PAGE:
The pads on your dog's paws are very sensitive and require care from you as a pet owner. These pads can crack, bleed, become dry, burn or even be so painful that your dog has difficulty walking. Caring for these pads is very important to prevent pain. Read on for tips to help care for your dog's paw pads.
Keep Their Fur Trimmed
Your dog's fur may grow through the pads of his paws. This excess fur can build up with dirt and debris, but it can also build up with ice and snow in the winter. This freezing can make his paws and pads freeze, causing frostbite on his paw pads. Use scissors to clip the fur or use electric hair clippers to clip around the pads of the paws carefully. Trim these areas in the winter and the summer as well.
Moisturize The Pads
Moisturize the pads of your dog's paws using coconut oil, or you can use Vaseline which can moisturize and protect your dog's pads from weather. Keep an eye on your dog, so he doesn't lick off the moisturizer you use. Only apply enough, so it moisturizes it, but not too much that the pads become too oily or slippery. Apply it at night before your furry pal goes to bed to allow the moisturizer to soak into his pads.
Avoid Hot Pavement
In the summer months avoid taking your dog on walks when the pavement is too hot. If the pavement is too hot for your own hands, it's going to be too hot for your dog's paws. Take your dog for walks in the grass rather than on pavement, or walk him early in the morning or later at night when the pavement is not as hot.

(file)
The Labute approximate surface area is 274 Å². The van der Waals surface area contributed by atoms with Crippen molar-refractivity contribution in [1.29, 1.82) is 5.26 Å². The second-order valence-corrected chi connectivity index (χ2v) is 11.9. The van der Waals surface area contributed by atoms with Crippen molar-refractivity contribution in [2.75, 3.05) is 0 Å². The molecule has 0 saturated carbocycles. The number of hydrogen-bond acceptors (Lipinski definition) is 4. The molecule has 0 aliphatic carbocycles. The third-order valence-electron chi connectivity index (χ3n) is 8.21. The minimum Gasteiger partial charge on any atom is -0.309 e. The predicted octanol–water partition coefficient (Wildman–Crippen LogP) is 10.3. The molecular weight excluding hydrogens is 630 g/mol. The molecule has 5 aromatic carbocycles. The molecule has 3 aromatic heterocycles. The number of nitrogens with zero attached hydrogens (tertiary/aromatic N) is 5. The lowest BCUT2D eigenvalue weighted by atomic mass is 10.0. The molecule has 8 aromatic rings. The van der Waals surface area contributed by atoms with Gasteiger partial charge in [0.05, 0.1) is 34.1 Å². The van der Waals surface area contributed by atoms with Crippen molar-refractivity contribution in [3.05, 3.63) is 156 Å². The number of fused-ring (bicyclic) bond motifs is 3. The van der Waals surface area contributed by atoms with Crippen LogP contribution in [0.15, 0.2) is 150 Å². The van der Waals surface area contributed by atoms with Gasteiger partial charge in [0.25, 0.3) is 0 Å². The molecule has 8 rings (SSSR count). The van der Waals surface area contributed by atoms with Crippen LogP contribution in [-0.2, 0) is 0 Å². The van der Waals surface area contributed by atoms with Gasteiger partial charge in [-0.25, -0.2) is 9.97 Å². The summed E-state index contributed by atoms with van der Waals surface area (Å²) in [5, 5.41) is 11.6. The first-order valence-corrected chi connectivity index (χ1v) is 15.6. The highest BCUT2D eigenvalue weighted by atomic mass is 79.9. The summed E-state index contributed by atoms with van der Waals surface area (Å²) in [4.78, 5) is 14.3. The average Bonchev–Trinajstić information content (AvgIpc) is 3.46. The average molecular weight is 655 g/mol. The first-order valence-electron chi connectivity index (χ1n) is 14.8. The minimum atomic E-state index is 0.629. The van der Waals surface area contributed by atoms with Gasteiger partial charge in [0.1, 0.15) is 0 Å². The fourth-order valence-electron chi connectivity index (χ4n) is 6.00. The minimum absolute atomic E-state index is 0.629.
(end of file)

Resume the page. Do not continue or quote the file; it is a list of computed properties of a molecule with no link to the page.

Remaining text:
Avoid Using De-Icing Salts
In the winter months, make sure you use sand to give traction on the ice rather than using de-icing salts that can be toxic for your dog and harmful to his paw pads. De-icing salts can be effective, but don't use them anywhere your dog normally frequents. Sand can be effective in providing traction, although it may not melt the ice it can help you and your dog walk across the ice. Break up the ice for your dog, so he doesn't have to walk across it by shoveling often.
Keep Your Dog Out Of The Snow
Being in the snow and on the ice for too long can cause your dog's paws to freeze. If you notice your dog lifting his paws when outside it may be too cold for his paws, and they may be frostbitten. Bring your dog inside immediately if you notice this happening to him.
Care for your dog's paw pads to prevent them from cracking, freezing, burning or causing pain to your furry pal. Talk to your veterinary clinic about other paw pad care tips.